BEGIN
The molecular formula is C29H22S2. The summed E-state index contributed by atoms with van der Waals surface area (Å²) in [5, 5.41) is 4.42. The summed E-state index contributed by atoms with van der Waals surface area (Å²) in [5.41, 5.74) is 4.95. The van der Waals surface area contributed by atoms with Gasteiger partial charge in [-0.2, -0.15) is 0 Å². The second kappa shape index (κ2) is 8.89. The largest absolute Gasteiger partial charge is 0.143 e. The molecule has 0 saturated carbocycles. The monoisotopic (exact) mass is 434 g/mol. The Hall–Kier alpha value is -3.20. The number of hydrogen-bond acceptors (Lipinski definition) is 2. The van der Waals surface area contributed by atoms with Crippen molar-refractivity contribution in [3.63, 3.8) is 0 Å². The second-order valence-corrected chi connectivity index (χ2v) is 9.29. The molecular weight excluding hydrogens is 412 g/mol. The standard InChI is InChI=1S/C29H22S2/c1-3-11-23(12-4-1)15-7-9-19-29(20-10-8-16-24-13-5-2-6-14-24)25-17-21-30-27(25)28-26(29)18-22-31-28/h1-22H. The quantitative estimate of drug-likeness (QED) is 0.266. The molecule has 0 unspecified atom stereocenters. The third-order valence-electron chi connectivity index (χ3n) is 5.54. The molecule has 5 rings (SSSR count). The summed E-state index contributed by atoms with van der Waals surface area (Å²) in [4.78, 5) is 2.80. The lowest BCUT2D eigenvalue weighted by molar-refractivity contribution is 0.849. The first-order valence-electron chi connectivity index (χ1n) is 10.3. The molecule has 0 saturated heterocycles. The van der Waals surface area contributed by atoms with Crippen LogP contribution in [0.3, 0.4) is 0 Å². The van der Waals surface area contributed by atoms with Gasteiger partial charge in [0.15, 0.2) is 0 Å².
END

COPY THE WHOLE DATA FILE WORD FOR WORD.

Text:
The molecular formula is C29H22S2. The summed E-state index contributed by atoms with van der Waals surface area (Å²) in [5, 5.41) is 4.42. The summed E-state index contributed by atoms with van der Waals surface area (Å²) in [5.41, 5.74) is 4.95. The van der Waals surface area contributed by atoms with Gasteiger partial charge in [-0.2, -0.15) is 0 Å². The second kappa shape index (κ2) is 8.89. The largest absolute Gasteiger partial charge is 0.143 e. The molecule has 0 saturated carbocycles. The monoisotopic (exact) mass is 434 g/mol. The Hall–Kier alpha value is -3.20. The number of hydrogen-bond acceptors (Lipinski definition) is 2. The van der Waals surface area contributed by atoms with Crippen molar-refractivity contribution in [3.63, 3.8) is 0 Å². The second-order valence-corrected chi connectivity index (χ2v) is 9.29. The molecular weight excluding hydrogens is 412 g/mol. The standard InChI is InChI=1S/C29H22S2/c1-3-11-23(12-4-1)15-7-9-19-29(20-10-8-16-24-13-5-2-6-14-24)25-17-21-30-27(25)28-26(29)18-22-31-28/h1-22H. The quantitative estimate of drug-likeness (QED) is 0.266. The molecule has 0 unspecified atom stereocenters. The third-order valence-electron chi connectivity index (χ3n) is 5.54. The molecule has 5 rings (SSSR count). The summed E-state index contributed by atoms with van der Waals surface area (Å²) in [4.78, 5) is 2.80. The lowest BCUT2D eigenvalue weighted by molar-refractivity contribution is 0.849. The first-order valence-electron chi connectivity index (χ1n) is 10.3. The molecule has 0 saturated heterocycles. The van der Waals surface area contributed by atoms with Crippen LogP contribution in [0.3, 0.4) is 0 Å². The van der Waals surface area contributed by atoms with Gasteiger partial charge in [0.15, 0.2) is 0 Å².